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Bill Thayer

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Mr. and Mrs. G. C. Johnson

This webpage reproduces a section of
The History of Jenkins, Kentucky

published by The Jenkins Area Jaycees
Jenkins, Kentucky 1973

The text is in the public domain.

This page has been carefully proofread
and I believe it to be free of errors.
If you find a mistake though,
please let me know!


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W. L. Terrill
This site is not affiliated with the US Military Academy.

G‑12 Interview with Oakie Greer

Do you remember the first place you worked?

At #2 and the foreman was Carl Mercer.

Where did you work after that?

From there I went to #7. The last place I worked was up at the tipple at Dunham.

[In talking about sports, we asked Oakie when he started playing football and who was the coach.]

I started under Coach Womack. I don't know if that was 36 or 37. I can remember Junior Hastings, Albert Morgan, Chet Mullins, Ticco, Delmer Hibbits. I played about 5 years.

What kind of a season did you have?

Well, we would win our part of them. We played at Paintsville, Van Lear, Pikeville, Fleming-Neon and we used to go to play a lot in Virginia — Norton, Big Stone Gap, Coeburn.

Who were some of the captains when you played?

[reply missing in the printed copy]

G‑13 What year did you finish up football and who was the coach?

1940, the coach was Coach Miracle. He was from over around Evarts.

Did you play any other sports?

Yes, I played basketball, tried a little of it all. We won the district one year in basketball, 1939. The coach was Lauder.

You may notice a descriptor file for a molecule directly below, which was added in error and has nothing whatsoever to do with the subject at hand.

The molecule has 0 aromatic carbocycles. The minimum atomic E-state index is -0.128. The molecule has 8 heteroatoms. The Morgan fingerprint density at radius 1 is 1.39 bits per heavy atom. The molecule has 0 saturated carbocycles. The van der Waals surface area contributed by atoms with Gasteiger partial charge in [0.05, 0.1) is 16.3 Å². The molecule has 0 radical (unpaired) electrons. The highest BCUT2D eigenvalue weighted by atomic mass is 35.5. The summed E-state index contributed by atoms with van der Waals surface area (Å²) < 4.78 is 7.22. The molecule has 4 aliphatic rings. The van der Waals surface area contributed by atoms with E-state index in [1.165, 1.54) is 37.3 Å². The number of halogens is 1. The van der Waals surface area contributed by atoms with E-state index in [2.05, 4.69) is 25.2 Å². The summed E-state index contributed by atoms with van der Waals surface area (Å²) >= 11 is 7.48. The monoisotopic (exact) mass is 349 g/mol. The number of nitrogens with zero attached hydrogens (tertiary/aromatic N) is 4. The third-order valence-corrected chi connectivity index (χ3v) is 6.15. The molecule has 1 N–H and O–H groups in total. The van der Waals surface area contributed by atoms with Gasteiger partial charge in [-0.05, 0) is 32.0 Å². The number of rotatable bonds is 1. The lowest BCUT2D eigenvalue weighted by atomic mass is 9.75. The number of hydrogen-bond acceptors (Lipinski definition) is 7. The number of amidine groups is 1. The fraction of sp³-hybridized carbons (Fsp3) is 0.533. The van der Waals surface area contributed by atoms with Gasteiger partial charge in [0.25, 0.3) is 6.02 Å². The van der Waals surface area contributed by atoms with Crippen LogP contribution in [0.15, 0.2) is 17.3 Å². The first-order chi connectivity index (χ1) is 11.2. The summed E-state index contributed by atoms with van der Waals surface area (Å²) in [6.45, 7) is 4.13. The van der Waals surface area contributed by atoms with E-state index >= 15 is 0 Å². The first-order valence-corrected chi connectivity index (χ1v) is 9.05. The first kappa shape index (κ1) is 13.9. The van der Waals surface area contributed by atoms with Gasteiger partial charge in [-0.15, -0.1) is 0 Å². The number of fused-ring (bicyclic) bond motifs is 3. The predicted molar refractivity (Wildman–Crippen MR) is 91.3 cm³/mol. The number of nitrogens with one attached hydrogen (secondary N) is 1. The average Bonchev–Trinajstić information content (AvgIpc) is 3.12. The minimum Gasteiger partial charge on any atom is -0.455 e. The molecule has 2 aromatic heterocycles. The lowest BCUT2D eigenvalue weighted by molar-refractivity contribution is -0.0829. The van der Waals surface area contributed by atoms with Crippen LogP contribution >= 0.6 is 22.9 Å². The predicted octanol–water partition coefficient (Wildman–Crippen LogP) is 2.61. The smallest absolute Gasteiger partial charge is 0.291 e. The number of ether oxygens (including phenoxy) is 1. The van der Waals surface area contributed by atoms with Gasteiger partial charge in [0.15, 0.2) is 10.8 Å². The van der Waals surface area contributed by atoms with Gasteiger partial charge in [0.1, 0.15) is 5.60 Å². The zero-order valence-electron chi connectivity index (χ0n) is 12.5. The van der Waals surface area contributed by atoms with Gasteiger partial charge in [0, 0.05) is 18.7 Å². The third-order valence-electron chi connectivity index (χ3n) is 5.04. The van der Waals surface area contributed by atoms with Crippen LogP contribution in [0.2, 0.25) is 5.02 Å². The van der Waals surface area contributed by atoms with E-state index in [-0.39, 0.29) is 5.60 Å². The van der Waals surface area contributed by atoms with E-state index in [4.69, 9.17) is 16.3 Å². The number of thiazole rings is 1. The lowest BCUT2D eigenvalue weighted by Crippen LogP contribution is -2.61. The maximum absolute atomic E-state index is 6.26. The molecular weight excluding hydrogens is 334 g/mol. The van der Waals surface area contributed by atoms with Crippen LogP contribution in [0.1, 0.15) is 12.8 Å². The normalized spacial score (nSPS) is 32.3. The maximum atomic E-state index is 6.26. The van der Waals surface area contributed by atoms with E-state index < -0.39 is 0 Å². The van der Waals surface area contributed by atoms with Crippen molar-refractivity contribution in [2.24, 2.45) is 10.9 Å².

What changes have you seen in the boys and the programs, etc.?

Oh, now we pick them up and haul them around here and there, and we used to have to walk.

Where did you play football then? Was the field where it is now and what condition was it in?

It was the same field, but it was a lot different. It used to have big rocks sticking up and gullies washing down through it.

[I asked Oakie about some experiences he remembers about football, especially Jenkins and Fleming.]

I remember this one game. I believe the boy was from McRoberts, was sent down to drain the field one night after a rain, and it hadn't rained the next day and we came back in and the water was knee deep, and we had a pretty rough time. We beat them 6 to 0. I believe Albert Morgan was the one who scored. One thing that stands out in my mind was I was knocked out one night in Paintsville and didn't know a thing until I got back home.

[Oakie has been on the school board for 16 years and we asked him some questions about some of the improvements and some of the changes while he has been a board member and before and after.]

When I was going to school here, we had a lot of pot-bellied stoves and that has all been changed. In sports it seems to be at the present time that the boys don't turn out like they used to. We used to work here on Saturday and Sunday and have just as rough a ballgame, seems to me, like they did when they had their uniforms on. Our uniforms then — we had shoulder pads and knee pads, but a lot of us didn't use them. We never did have mouth pieces.